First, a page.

Early Childhood/Childcare

A group of House and Senate leaders announced Friday a bipartisan compromise bill (S. 1086) to reauthorize and improve the Child Care and Development Block Grant (CDBG). The CDBG provides funds to states to help low-income families pay for child care while a parent works or is in an education or job training program. The bipartisan, bicameral bill is led by Representatives John Kline (R-MN), George Miller (D-CA), Todd Rokita (R-IN), and David Loebsack (D-IA) and Senators Tom Harkin (D-IA), Lamar Alexander (R-TN), Barbara Mikulski (D-MD), and Richard Burr (R- NC). Among other improvements, the bill creates a three percent set-aside to improve the quality of infant and toddler care; requires states to explain how they will meet the needs of children with disabilities; and ensures that block grant provisions are coordinated with IDEA infants and toddlers and early childhood programs. See Senate summary of changes to the law.

Medicare Coverage of Speech Generating Devices

A bipartisan group of legislators have requested an explanation for recent policy changes in the Medicare program for coverage of speech generating devices (SGDs). Throughout 2014, Medicare has made a number of policy changes that have had the effect of limiting access to SGDs, especially advanced technologies like eye tracking (see full explanation from the ALS Association and American Speech-Language-Hearing Association). The letter, led by Cathy McMorris Rodgers (R-WA), John Tierney (D-MA), and Erik Paulsen (R-MN), and Senator Susan Collins (R-ME) and signed by 27 other Senators and 173 other Representatives, asks Center for Medicare and Medicaid Services (CMS) Administrator Marilyn Tavenner several specific questions about how and why Medicare made these changes, and request a response to their inquiry by October 1, 2014.

Disability Treaty (CRPD)

Advocates have not given up on efforts to get 67 Senators (a ¾ majority) to support the ratification of the Disability Treaty. While there may be close to 67 supporters in the Senate, election year politics make a public commitment  from some Senators difficult. Network members in Georgia, North Carolina, Kansas, Nebraska, and Mississippi are to continue reaching out. For more information, see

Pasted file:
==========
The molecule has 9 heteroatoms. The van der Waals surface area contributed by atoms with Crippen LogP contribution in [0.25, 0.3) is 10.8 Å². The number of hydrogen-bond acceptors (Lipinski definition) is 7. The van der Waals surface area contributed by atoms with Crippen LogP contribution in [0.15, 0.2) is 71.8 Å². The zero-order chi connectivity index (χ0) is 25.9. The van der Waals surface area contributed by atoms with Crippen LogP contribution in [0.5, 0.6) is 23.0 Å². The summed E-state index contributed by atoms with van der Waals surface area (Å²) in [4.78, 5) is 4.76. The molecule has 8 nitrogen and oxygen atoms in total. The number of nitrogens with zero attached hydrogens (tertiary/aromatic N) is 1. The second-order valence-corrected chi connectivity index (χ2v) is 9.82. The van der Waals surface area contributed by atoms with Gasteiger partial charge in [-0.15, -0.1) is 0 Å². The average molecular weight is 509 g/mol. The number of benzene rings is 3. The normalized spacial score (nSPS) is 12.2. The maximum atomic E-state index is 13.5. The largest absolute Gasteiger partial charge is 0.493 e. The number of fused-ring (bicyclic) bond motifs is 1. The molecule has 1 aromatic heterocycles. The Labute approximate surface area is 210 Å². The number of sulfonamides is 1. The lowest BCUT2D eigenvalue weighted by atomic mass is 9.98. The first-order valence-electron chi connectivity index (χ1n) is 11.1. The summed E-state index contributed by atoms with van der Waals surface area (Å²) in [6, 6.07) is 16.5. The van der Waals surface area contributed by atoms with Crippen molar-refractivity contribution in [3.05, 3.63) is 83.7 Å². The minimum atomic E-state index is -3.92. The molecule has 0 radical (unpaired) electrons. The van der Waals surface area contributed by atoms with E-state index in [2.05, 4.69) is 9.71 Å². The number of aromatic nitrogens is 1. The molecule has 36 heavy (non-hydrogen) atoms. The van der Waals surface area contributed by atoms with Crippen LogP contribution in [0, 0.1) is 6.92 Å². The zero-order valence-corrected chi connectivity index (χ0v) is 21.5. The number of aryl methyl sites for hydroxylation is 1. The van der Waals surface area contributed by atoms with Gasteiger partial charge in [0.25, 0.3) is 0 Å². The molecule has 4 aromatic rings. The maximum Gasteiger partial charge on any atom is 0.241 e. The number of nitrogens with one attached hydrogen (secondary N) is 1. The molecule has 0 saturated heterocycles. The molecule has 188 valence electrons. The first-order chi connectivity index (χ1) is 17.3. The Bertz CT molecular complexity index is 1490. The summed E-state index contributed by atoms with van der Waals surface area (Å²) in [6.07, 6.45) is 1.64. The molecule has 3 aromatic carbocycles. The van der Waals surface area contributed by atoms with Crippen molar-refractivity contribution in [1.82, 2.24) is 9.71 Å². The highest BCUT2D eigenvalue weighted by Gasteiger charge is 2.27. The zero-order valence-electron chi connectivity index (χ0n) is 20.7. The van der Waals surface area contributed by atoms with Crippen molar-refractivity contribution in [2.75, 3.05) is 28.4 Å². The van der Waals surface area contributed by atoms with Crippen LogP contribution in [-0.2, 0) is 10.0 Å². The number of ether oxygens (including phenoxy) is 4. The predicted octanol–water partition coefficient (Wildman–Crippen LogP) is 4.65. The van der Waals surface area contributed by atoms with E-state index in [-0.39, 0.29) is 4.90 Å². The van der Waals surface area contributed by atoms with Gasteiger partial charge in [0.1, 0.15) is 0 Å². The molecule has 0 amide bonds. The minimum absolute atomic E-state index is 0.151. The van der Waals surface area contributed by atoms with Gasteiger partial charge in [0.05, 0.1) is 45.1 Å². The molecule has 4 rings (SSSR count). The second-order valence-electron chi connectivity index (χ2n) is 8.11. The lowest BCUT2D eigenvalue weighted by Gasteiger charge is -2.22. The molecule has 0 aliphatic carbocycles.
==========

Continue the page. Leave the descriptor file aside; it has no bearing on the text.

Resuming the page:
Workforce Innovation and Opportunity Act

The Department of Labor is seeking nominations for the Advisory Committee on Increasing Competitive Integrated Employment for Individuals with Disabilities, created by the Workforce Innovation and Opportunity Act. The purpose of the committee is to study and prepare findings, conclusions and recommendations for the Secretary of Labor on (1) ways to increase employment opportunities for individuals with intellectual or developmental disabilities or other individuals with significant disabilities in competitive, integrated employment; (2) use of the certificate program for subminimum wages; and (3) ways to improve oversight of the use of such certificates. Nominations are due October 14, 2014.

President's Committee for People with Intellectual Disabilities

The President Committee for People with Intellectual Disabilities, met in the beginning of September in Washington, DC. Julie Petty, a Project Trainer at Partners for Inclusive Communities at the University of Arkansas, is the first person with intellectual disability to chair the committee. The committee now has five members (including the chair) from the AUCD Network. The committee's main task for the coming months is to write a report to the President on "what matters the most to people with disabilities and their families." See the full list of committee members in the June 23 issue of In Brief